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Embark on a journey of reflection and understanding with North Carolina reads


Calling all book enthusiasts and advocates of justice! We’re bringing you an engaging lineup of books that delve into the realms of racial, social and gender equity, alongside North Carolina's history and culture. These thought-provoking reads invite us to reflect on our role in shaping a fair and inclusive society.

Kicking off the series on March 2 is "Beyond Innocence" by Phoebe Zerwick. This is the heart-wrenching tale of a young Black man falsely accused of murder in Winston-Salem. Zerwick's narrative blends true crime drama with a powerful commentary on the enduring impact of systemic prejudice.

April introduces "Poster Girls" by Meredith Ritchie, a historical novel set in 1943. Follow two military wives navigating wartime employment and racial discrimination at Charlotte’s Shell Assembly Plant. Their unlikely friendship becomes a beacon of unity.

In May, discover  "American Refuge" by Diya Abdo, a nonfiction exploration of the refugee experience. Abdo, an English professor and activist, shares intimate stories of refugees welcomed by nonprofit Every Campus A Refuge, offering a poignant reminder of the resilience and challenges faced by those forced to flee their homes.

June brings "The Violin Conspiracy" by Fayetteville native, Brendan Slocumb. Join Ray McMillan, a young Black musician on a quest to recover his stolen family fiddle. Slocumb's novel explores pursuing dreams amid racial barriers in the world of classical music.

Closing the series in July is "Welcome to the Circus of Baseball" by Ryan McGee, a memoir filled with humor and nostalgia. McGee, a popular ESPN reporter, reflects on his summer as an intern for the Asheville Tourists, a minor league baseball team.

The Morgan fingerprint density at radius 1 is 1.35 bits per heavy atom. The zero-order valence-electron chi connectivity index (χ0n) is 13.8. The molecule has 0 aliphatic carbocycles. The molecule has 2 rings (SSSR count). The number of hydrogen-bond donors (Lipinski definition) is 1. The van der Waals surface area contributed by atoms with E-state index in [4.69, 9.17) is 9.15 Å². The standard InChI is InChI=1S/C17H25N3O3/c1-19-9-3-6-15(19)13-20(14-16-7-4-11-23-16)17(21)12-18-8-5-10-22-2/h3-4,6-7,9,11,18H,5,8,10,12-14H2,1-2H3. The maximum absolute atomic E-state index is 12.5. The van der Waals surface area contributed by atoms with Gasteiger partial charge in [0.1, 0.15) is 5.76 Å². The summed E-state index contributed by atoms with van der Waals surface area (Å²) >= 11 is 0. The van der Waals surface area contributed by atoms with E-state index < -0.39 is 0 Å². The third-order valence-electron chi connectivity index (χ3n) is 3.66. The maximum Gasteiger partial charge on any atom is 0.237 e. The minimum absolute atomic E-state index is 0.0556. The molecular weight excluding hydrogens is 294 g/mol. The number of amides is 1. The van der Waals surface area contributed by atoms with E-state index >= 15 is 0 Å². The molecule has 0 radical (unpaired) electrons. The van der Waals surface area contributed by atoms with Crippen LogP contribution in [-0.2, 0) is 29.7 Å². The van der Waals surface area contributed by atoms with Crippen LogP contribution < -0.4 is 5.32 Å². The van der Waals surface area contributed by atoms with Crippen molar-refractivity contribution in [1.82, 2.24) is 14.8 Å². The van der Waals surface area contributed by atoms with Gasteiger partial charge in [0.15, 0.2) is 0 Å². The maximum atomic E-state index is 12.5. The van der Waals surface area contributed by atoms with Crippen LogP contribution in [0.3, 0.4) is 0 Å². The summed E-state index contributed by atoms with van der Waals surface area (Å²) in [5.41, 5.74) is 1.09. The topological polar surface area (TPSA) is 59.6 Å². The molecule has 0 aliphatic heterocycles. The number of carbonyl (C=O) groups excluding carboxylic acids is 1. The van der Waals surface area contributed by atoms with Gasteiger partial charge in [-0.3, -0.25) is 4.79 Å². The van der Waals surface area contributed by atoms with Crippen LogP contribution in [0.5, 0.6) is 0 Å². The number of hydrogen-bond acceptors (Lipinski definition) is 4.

Don't miss our discussions at 3 p.m. on the first Saturday of the month from March through July at Headquarters Library, 300 Maiden Lane, Fayetteville, N.C. Contact Marissa Mace (mmace@cumberlandcountync.gov) to snag your free copies of the featured books while supplies last.

Let's come together, share perspectives and explore the diverse narratives that shape our understanding of North Carolina's past and present.

See you there!

This program is supported in part by North Carolina Humanities, an affiliate of the National Endowment for the Humanities, nchumanities.org. Any views, findings, conclusions, opinions, or recommendations expressed do not necessarily represent those of N.C. Humanities of the National Endowment for the Humanities. For more information about this or any other library program, please call (910) 483-7727 or visit cumberlandcountync.gov/library.

Marissa Mace is the programming librarian II at the Headquarters Library.

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